By ANNA SHIRYAEVSKAYA and MAREK STRZELECKI
Europes natural gas prices would have to double to lure
enough cargoes from the global market to replace Russian
supplies, adding to the challenges of decreasing the
regions dependence on its neighbor.
Benchmark UK prices would need to rise 128% to attract
liquefied natural gas (LNG) if Europe had to replace all its
Russian fuel for two summer months, according to Energy
Aspects in London. LNG, shipped by tanker from as far away as
Australia, would be the main alternative to the regional
pipelines filled by Russia.
The European Union will announce a strategy by June for
reducing its reliance on Russia, whose annexation of Crimea
this month sparked the biggest regional crisis since the Cold
The 28-nation bloc gets a third of its gas from Russia,
mostly via Ukraine, at an annual cost of about $53 billion.
The EU would need to pay as much as 50% more to replace that
with a combination of LNG, Norwegian gas and coal, according
to Bruegel, a research group in Brussels.
There will be high costs for a complete switch,
said Will Pearson, director for global energy and natural
resources at Eurasia Group in London. Russia will
continue to be an important supplier to Europe
, but I do think the
emphasis will be on diversifying capabilities anyway so that
they can import other sources when needed.
Futures on Londons ICE Futures Europe exchange fell as
much as 2% this week to 52.59 pence a therm, the lowest level
since July 2012. Prices would need to rise as high as 120
pence a therm ($19.93/MMBtu) to attract LNG in the spot
market, said Trevor Sikorski, the head of natural gas, coal
at Energy Aspects, a
Traders arent expecting disruptions any time soon.
While the cost of UK gas rose 9.9% on March 3, the first
trading day after Russias incursion into Crimea, the
Ukrainian province annexed by President Vladimir Putin, all
the gains were erased since then.
Futures fell 33% since September 2008 as the Euro zones
longest-ever recession reduced demand to a 15-year low,
Societe Generale estimates. The region has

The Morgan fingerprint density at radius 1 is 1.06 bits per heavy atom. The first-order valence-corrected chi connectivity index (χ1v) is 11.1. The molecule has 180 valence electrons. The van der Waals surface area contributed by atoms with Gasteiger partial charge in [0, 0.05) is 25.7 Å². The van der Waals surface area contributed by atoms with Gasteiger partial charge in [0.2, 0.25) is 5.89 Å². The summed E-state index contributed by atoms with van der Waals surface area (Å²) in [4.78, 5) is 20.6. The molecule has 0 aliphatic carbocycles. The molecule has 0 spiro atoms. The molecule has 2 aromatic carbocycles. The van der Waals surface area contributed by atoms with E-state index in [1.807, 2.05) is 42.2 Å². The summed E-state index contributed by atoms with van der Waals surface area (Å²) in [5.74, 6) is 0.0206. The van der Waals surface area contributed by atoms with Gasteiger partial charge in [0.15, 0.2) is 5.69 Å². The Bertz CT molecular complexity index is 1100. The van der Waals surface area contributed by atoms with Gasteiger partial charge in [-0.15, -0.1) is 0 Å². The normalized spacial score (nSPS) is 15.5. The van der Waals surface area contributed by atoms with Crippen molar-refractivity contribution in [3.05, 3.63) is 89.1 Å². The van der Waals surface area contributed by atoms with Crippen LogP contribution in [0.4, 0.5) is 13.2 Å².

bigger-than-average stockpiles for this time of year after
the mildest winter since 2007 diminished demand for heating.
Europe imported the least LNG in nine years in 2013 as demand
weakened, according to BG Group. A drive to buy more cargoes
in the spot market would pit the region against Asia, where
prices were on average about 30% higher last year. Japan
accelerated imports of the chilled fuel after closing its
nuclear power plants following the Fukushima disaster in
A halt to Russian gas supply this summer would double UK
prices to more than $18/MMBtu, said Mike Fulwood, a
London-based principal for global gas at Nexant Ltd., which
advises utilities and governments. Increased competition for
LNG supply would also mean about a 19% increase in costs for
Asia, he said.
European terminals can import as much as 199 billion cubic
meters (7 trillion cubic feet) of gas a year, according to
Gas Infrastructure Europe, a lobby group in Brussels. Russia
supplied 138 billion cubic meters to the EU last year at an
average price of $387 per thousand cubic meters
($10.50/MMBtu), according to OAO Gazprom, the Moscow-based
Russian pipeline gas export monopoly.
Its probably not impossible to eliminate Europe
s dependence on Russia
for gas, but its not going to be a cheap or easy project
, Laszlo Varro, the
head of the International Energy Agencys gas, coal and
power markets division, told a conference in Berlin on March
25. It would take some very difficult and very
Dependence on Russian gas ranges from 100% in Finland to 37%